HONG KONG (BLOOMBERG) - Hong Kong's government is preparing to spend "boldly" to shore up the finance hub's tumbling economy, Financial Secretary Paul Chan said in an exclusive interview.
Warning that unemployment is set to edge higher, Mr Chan pledged that the annual budget due on Feb 26 will maintain spending on infrastructure and public services even as it includes additional stimulus.
"We will continue to spend boldly to help those disadvantaged," Mr Chan told Bloomberg Television's Yvonne Man.
"Given the large amount of fiscal surplus we've accumulated over the years I do think we have the capability and financial resources to help us come through this economic recession," he said.
That largesse may not extend to cash handouts. While the government hasn't made a decision on whether to pursue such a policy, Mr Chan said such a move could trigger a deficit of more than HK$100 billion (S$17.4 billion).
The finance official also had a message for currency speculators by ruling out any change in the Hong Kong dollar's peg to the greenback, a favourite guessing game during periods of economic stress.
"We have no intention to review it," Mr Chan said. There are "no circumstances" in which it would be reviewed, he said.
The comments come as Hong Kong remains mired in recession after seven months of political unrest. Visitor arrivals from mainland China have more than halved, organisers have cancelled conferences and consumer spending has tumbled. Unemployment is rising and expected to climb further.
The International Monetary Fund has urged the city's government to ramp up spending to support the economy. Business owners have called for more support amid little sign of a circuit breaker in the political dispute.
The IMF has said the city's economy likely shrank 1.2 per cent last year and forecasts 1 per cent growth in 2020. Mr Chan expects the economy to have contracted 1.3 per cent in 2019.
Since the unrest began, the government has announced a series of stimulus measures worth about HK$25 billion. The stimulus has been targeted at businesses and various social groups, and includes some tax breaks, one-time fuel and utilities subsidies, as well as support for children and the elderly.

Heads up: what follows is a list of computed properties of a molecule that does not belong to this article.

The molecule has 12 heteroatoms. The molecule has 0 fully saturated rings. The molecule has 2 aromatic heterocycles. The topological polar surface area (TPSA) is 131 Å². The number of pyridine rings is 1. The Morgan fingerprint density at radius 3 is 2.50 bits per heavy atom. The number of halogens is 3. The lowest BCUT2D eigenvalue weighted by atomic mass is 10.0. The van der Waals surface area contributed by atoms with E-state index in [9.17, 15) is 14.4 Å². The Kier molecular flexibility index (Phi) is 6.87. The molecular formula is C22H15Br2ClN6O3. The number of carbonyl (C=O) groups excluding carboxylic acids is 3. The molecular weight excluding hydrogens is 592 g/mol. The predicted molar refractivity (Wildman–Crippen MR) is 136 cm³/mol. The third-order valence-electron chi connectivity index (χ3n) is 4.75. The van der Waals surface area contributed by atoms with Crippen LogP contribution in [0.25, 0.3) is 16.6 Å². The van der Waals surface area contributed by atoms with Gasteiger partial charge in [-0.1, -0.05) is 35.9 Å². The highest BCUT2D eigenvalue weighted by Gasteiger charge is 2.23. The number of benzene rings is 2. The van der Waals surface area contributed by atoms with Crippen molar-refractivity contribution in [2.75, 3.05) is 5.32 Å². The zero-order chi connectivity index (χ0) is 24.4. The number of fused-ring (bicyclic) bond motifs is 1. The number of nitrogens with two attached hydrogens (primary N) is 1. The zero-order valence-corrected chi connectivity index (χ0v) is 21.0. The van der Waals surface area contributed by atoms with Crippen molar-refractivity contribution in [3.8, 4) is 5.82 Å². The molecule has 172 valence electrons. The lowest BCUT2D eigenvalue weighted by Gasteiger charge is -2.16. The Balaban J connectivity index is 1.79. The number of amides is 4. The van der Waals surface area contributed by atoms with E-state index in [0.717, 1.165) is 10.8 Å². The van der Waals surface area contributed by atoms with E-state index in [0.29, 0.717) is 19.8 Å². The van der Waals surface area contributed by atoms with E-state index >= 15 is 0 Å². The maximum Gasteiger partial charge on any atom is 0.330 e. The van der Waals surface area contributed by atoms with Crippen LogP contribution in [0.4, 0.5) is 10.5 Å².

Economists have criticised the response as "peanuts". The announced stimulus spending amounts to just less than 1 per cent of Hong Kong's gross domestic product (GDP) while the city's fiscal reserve stood at HK$1.05 trillion as of October.
Mr Chan provided no signals about government plans to break the political impasse, other than saying he is confident a resolution will be found.
Playing down concerns over capital outflows and worries about an exodus of talent from Hong Kong, Mr Chan said the hub's banking system and markets remain stable.
In his budget last year, which came before the protests, Mr Chan outlined a series of relief measures costing about HK$42.9 billion that included tax breaks, investment in tech industries and other social spending. A budget deficit is currently forecast for the year.
At least some of the fresh stimulus will again be targeted at small and medium-sized enterprises. However, in response to calls from business owners for lower rent, Mr Chan said the market will correct itself.
"We have done our part and we encourage the private sector to work together and take a long-term view in terms of their business relations," he said. "But at the end of the day this is a market economy."